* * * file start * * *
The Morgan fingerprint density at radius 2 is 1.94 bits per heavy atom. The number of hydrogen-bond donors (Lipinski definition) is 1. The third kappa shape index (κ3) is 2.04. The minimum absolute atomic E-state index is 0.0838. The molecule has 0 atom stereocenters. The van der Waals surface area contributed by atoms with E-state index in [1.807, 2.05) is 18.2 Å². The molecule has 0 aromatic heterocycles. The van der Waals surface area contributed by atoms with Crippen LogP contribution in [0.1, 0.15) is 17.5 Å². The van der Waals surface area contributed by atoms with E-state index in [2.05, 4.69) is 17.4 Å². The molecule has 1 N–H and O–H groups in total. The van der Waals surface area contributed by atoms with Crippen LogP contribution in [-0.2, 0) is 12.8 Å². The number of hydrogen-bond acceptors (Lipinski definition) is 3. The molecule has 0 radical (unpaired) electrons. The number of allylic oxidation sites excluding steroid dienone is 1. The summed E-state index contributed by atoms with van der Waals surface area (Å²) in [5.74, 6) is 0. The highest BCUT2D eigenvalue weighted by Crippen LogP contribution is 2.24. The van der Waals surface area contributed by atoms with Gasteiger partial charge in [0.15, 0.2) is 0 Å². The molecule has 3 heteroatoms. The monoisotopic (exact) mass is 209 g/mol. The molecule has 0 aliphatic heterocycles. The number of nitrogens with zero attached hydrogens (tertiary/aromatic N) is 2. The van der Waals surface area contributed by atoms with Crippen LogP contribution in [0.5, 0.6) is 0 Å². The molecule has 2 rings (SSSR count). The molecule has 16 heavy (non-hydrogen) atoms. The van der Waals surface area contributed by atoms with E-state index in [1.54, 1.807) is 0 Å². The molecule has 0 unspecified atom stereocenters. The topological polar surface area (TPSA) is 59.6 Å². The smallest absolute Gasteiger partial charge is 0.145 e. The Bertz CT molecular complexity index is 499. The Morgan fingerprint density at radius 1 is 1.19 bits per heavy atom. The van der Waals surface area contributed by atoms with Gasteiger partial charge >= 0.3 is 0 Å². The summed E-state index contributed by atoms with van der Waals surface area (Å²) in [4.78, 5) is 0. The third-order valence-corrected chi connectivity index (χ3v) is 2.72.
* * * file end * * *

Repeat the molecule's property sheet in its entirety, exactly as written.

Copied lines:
The Morgan fingerprint density at radius 2 is 1.94 bits per heavy atom. The number of hydrogen-bond donors (Lipinski definition) is 1. The third kappa shape index (κ3) is 2.04. The minimum absolute atomic E-state index is 0.0838. The molecule has 0 atom stereocenters. The van der Waals surface area contributed by atoms with E-state index in [1.807, 2.05) is 18.2 Å². The molecule has 0 aromatic heterocycles. The van der Waals surface area contributed by atoms with Crippen LogP contribution in [0.1, 0.15) is 17.5 Å². The van der Waals surface area contributed by atoms with E-state index in [2.05, 4.69) is 17.4 Å². The molecule has 1 N–H and O–H groups in total. The van der Waals surface area contributed by atoms with Crippen LogP contribution in [-0.2, 0) is 12.8 Å². The number of hydrogen-bond acceptors (Lipinski definition) is 3. The molecule has 0 radical (unpaired) electrons. The number of allylic oxidation sites excluding steroid dienone is 1. The summed E-state index contributed by atoms with van der Waals surface area (Å²) in [5.74, 6) is 0. The highest BCUT2D eigenvalue weighted by Crippen LogP contribution is 2.24. The van der Waals surface area contributed by atoms with Gasteiger partial charge in [0.15, 0.2) is 0 Å². The molecule has 3 heteroatoms. The monoisotopic (exact) mass is 209 g/mol. The molecule has 0 aliphatic heterocycles. The number of nitrogens with zero attached hydrogens (tertiary/aromatic N) is 2. The van der Waals surface area contributed by atoms with Crippen LogP contribution in [0.5, 0.6) is 0 Å². The molecule has 2 rings (SSSR count). The molecule has 16 heavy (non-hydrogen) atoms. The van der Waals surface area contributed by atoms with E-state index in [1.54, 1.807) is 0 Å². The molecule has 0 unspecified atom stereocenters. The topological polar surface area (TPSA) is 59.6 Å². The smallest absolute Gasteiger partial charge is 0.145 e. The Bertz CT molecular complexity index is 499. The Morgan fingerprint density at radius 1 is 1.19 bits per heavy atom. The van der Waals surface area contributed by atoms with Gasteiger partial charge >= 0.3 is 0 Å². The summed E-state index contributed by atoms with van der Waals surface area (Å²) in [4.78, 5) is 0. The third-order valence-corrected chi connectivity index (χ3v) is 2.72.